Edwards, Mclean Robert |
Publisher | University of British Columbia |
Date Issued | 2013 |
Description | In Hilbert spaces, five classes of monotone operator of relevance to the theory of monotone operators, variational inequality problems, equilibrium problems, and differential inclusions are investigated. These are the classes of paramonotone, strictly monotone, 3-cyclic monotone, 3*-monotone (or rectangular, or *-monotone), and maximal monotone operators. Examples of simple operators with all possible combinations of class inclusion are given, which together with some additional results lead to an exhaustive knowledge of monotone class relationships for linear operators, linear relations, and for monotone operators in general. Many of the example operators considered are the sum of a subdifferential with a skew linear operator (and so are Borwein-Wiersma decomposable). Since for a single operator its Borwein-Wiersma decompositions are not unique, clean, essential, extended, and standardized decompositions are defined and the theory developed. In particular, every Borwein-Wiersma decomposable operator has an essential decomposition, and many sufficient conditions are given for the existence of a clean decomposition. Various constructive methods are demonstrated together which, given any Borwein-Wiersma decomposable operator, are able to obtain a decomposition, as long as the operator has starshaped domain. These methods are more accurate if a clean decomposition exists. The techniques used apply a variant of Fitzpatrick's Last Function, the theory of which is developed here, where this function is shown to consist of a Riemann integration and be equivalent to Rockafellar's antiderivative when applied to subdifferentials. Furthermore, a different saddle function representation for monotone operators is created using this function which has theoretical and numerical advantages over more classical representations. |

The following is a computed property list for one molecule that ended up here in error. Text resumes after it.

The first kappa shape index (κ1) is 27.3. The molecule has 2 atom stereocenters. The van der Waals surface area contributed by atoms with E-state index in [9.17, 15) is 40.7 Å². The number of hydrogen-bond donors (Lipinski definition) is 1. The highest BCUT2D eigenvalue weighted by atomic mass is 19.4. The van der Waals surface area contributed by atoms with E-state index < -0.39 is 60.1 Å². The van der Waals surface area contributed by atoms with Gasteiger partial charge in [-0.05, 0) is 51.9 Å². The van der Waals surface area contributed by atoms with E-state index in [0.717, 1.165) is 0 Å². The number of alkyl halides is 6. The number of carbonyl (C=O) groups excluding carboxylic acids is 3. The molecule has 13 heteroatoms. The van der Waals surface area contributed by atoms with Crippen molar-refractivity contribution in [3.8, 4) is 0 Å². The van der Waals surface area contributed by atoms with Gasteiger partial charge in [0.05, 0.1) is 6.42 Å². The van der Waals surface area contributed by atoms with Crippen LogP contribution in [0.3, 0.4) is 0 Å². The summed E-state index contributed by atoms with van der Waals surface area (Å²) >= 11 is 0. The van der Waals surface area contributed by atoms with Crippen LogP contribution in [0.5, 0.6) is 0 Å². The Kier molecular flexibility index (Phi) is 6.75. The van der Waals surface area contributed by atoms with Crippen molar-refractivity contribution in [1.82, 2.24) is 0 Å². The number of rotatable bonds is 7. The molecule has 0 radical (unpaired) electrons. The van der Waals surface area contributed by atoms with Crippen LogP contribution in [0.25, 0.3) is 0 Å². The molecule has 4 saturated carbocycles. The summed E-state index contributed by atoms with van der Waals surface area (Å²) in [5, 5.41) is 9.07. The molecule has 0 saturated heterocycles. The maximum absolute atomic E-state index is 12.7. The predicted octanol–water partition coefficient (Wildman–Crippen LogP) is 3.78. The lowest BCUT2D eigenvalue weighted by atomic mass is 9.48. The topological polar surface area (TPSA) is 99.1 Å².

Genre |
Thesis/Dissertation |
Type |
Text |
Language | eng |
Date Available | 2013-05-02 |
Provider | Vancouver : University of British Columbia Library |
Rights | Attribution-NonCommercial-NoDerivatives 4.0 International |
DOI | 10.14288/1.0071930 |
URI | http://hdl.handle.net/2429/44418 |
Degree |
Doctor of Philosophy - PhD |
Program |
Mathematics |
Affiliation |
Science, Faculty of Mathematics, Department of |
Degree Grantor | University of British Columbia |
GraduationDate | 2013-11 |
Campus |
UBCV |
Scholarly Level | Graduate |